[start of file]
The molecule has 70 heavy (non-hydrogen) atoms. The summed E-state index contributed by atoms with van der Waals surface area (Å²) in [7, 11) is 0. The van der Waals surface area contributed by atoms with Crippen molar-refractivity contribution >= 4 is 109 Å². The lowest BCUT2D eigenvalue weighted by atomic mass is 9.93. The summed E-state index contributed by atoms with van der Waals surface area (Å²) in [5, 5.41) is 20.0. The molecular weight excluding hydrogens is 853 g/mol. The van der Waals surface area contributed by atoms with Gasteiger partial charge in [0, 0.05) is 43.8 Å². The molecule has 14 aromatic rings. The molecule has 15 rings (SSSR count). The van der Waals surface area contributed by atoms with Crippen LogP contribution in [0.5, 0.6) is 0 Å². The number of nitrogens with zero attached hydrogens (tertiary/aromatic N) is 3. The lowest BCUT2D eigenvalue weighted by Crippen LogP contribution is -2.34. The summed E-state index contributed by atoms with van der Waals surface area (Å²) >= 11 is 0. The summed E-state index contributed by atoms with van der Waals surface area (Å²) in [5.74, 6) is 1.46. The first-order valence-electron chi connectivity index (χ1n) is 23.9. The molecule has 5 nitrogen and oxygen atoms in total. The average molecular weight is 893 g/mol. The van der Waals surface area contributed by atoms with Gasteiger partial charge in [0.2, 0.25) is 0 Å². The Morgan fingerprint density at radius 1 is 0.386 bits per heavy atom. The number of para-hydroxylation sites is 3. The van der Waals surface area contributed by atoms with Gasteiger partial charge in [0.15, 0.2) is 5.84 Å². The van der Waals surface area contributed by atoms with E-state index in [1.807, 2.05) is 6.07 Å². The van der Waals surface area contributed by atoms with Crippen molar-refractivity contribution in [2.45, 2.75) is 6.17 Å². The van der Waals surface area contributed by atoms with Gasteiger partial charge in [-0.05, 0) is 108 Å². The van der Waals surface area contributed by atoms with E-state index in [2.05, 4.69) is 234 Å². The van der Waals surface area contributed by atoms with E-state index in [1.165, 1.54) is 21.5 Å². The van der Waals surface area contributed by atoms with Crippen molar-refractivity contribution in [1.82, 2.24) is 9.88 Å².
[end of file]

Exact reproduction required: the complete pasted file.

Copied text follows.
The molecule has 70 heavy (non-hydrogen) atoms. The summed E-state index contributed by atoms with van der Waals surface area (Å²) in [7, 11) is 0. The van der Waals surface area contributed by atoms with Crippen molar-refractivity contribution >= 4 is 109 Å². The lowest BCUT2D eigenvalue weighted by atomic mass is 9.93. The summed E-state index contributed by atoms with van der Waals surface area (Å²) in [5, 5.41) is 20.0. The molecular weight excluding hydrogens is 853 g/mol. The van der Waals surface area contributed by atoms with Gasteiger partial charge in [0, 0.05) is 43.8 Å². The molecule has 14 aromatic rings. The molecule has 15 rings (SSSR count). The van der Waals surface area contributed by atoms with Crippen LogP contribution in [0.5, 0.6) is 0 Å². The number of nitrogens with zero attached hydrogens (tertiary/aromatic N) is 3. The lowest BCUT2D eigenvalue weighted by Crippen LogP contribution is -2.34. The summed E-state index contributed by atoms with van der Waals surface area (Å²) >= 11 is 0. The summed E-state index contributed by atoms with van der Waals surface area (Å²) in [5.74, 6) is 1.46. The first-order valence-electron chi connectivity index (χ1n) is 23.9. The molecule has 5 nitrogen and oxygen atoms in total. The average molecular weight is 893 g/mol. The van der Waals surface area contributed by atoms with Gasteiger partial charge in [0.2, 0.25) is 0 Å². The Morgan fingerprint density at radius 1 is 0.386 bits per heavy atom. The number of para-hydroxylation sites is 3. The van der Waals surface area contributed by atoms with Gasteiger partial charge in [0.15, 0.2) is 5.84 Å². The van der Waals surface area contributed by atoms with E-state index in [1.807, 2.05) is 6.07 Å². The van der Waals surface area contributed by atoms with Crippen molar-refractivity contribution in [2.45, 2.75) is 6.17 Å². The van der Waals surface area contributed by atoms with Gasteiger partial charge in [-0.05, 0) is 108 Å². The van der Waals surface area contributed by atoms with E-state index in [2.05, 4.69) is 234 Å². The van der Waals surface area contributed by atoms with E-state index in [1.165, 1.54) is 21.5 Å². The van der Waals surface area contributed by atoms with Crippen molar-refractivity contribution in [1.82, 2.24) is 9.88 Å².